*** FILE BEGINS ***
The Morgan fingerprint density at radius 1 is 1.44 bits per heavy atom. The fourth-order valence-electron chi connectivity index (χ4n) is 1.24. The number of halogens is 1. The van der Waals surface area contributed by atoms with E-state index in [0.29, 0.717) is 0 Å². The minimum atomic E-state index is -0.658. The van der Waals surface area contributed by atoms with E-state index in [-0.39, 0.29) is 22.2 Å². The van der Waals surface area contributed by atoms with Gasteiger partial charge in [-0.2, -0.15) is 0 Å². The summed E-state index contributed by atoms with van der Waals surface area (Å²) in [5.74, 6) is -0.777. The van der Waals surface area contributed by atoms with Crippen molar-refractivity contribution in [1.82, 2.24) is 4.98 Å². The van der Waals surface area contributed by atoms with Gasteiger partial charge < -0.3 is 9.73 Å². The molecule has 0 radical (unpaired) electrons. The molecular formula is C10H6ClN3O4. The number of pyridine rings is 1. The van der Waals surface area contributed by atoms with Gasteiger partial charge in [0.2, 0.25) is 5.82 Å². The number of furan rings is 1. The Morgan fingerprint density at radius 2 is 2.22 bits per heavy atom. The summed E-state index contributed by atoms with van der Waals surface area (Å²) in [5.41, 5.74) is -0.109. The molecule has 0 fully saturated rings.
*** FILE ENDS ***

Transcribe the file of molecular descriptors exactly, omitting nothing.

The Morgan fingerprint density at radius 1 is 1.44 bits per heavy atom. The fourth-order valence-electron chi connectivity index (χ4n) is 1.24. The number of halogens is 1. The van der Waals surface area contributed by atoms with E-state index in [0.29, 0.717) is 0 Å². The minimum atomic E-state index is -0.658. The van der Waals surface area contributed by atoms with E-state index in [-0.39, 0.29) is 22.2 Å². The van der Waals surface area contributed by atoms with Gasteiger partial charge in [-0.2, -0.15) is 0 Å². The summed E-state index contributed by atoms with van der Waals surface area (Å²) in [5.74, 6) is -0.777. The van der Waals surface area contributed by atoms with Crippen molar-refractivity contribution in [1.82, 2.24) is 4.98 Å². The van der Waals surface area contributed by atoms with Gasteiger partial charge < -0.3 is 9.73 Å². The molecule has 0 radical (unpaired) electrons. The molecular formula is C10H6ClN3O4. The number of pyridine rings is 1. The van der Waals surface area contributed by atoms with Gasteiger partial charge in [0.2, 0.25) is 5.82 Å². The number of furan rings is 1. The Morgan fingerprint density at radius 2 is 2.22 bits per heavy atom. The summed E-state index contributed by atoms with van der Waals surface area (Å²) in [5.41, 5.74) is -0.109. The molecule has 0 fully saturated rings.